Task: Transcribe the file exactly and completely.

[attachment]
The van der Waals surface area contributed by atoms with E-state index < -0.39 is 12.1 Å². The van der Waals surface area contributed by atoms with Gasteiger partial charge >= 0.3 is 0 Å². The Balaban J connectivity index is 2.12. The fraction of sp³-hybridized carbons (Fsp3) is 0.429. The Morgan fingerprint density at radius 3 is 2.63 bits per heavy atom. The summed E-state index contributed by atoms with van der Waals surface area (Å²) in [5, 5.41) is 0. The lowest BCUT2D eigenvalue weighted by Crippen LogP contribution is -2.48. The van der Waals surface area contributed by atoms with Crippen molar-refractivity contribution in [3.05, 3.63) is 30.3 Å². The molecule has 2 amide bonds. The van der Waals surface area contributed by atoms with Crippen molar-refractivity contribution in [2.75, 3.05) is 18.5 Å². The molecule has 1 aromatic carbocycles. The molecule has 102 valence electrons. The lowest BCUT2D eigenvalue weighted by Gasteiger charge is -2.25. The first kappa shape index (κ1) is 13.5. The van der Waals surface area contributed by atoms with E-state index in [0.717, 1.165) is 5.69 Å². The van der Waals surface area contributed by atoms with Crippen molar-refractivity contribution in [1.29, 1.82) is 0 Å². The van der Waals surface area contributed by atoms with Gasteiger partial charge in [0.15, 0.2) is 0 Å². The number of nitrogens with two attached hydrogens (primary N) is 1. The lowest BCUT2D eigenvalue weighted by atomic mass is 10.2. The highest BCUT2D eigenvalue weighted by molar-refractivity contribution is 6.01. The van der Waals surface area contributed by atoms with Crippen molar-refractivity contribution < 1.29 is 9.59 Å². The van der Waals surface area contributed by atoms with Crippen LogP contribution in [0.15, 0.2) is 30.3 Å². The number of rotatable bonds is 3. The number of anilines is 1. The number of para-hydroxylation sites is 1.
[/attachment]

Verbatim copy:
The van der Waals surface area contributed by atoms with E-state index < -0.39 is 12.1 Å². The van der Waals surface area contributed by atoms with Gasteiger partial charge >= 0.3 is 0 Å². The Balaban J connectivity index is 2.12. The fraction of sp³-hybridized carbons (Fsp3) is 0.429. The Morgan fingerprint density at radius 3 is 2.63 bits per heavy atom. The summed E-state index contributed by atoms with van der Waals surface area (Å²) in [5, 5.41) is 0. The lowest BCUT2D eigenvalue weighted by Crippen LogP contribution is -2.48. The van der Waals surface area contributed by atoms with Crippen molar-refractivity contribution in [3.05, 3.63) is 30.3 Å². The molecule has 2 amide bonds. The van der Waals surface area contributed by atoms with Crippen molar-refractivity contribution in [2.75, 3.05) is 18.5 Å². The molecule has 1 aromatic carbocycles. The molecule has 102 valence electrons. The lowest BCUT2D eigenvalue weighted by Gasteiger charge is -2.25. The first kappa shape index (κ1) is 13.5. The van der Waals surface area contributed by atoms with E-state index in [0.717, 1.165) is 5.69 Å². The van der Waals surface area contributed by atoms with Crippen molar-refractivity contribution in [1.29, 1.82) is 0 Å². The van der Waals surface area contributed by atoms with Gasteiger partial charge in [0.15, 0.2) is 0 Å². The number of nitrogens with two attached hydrogens (primary N) is 1. The lowest BCUT2D eigenvalue weighted by atomic mass is 10.2. The highest BCUT2D eigenvalue weighted by molar-refractivity contribution is 6.01. The van der Waals surface area contributed by atoms with Crippen molar-refractivity contribution < 1.29 is 9.59 Å². The van der Waals surface area contributed by atoms with Crippen LogP contribution in [0.15, 0.2) is 30.3 Å². The number of rotatable bonds is 3. The number of anilines is 1. The number of para-hydroxylation sites is 1.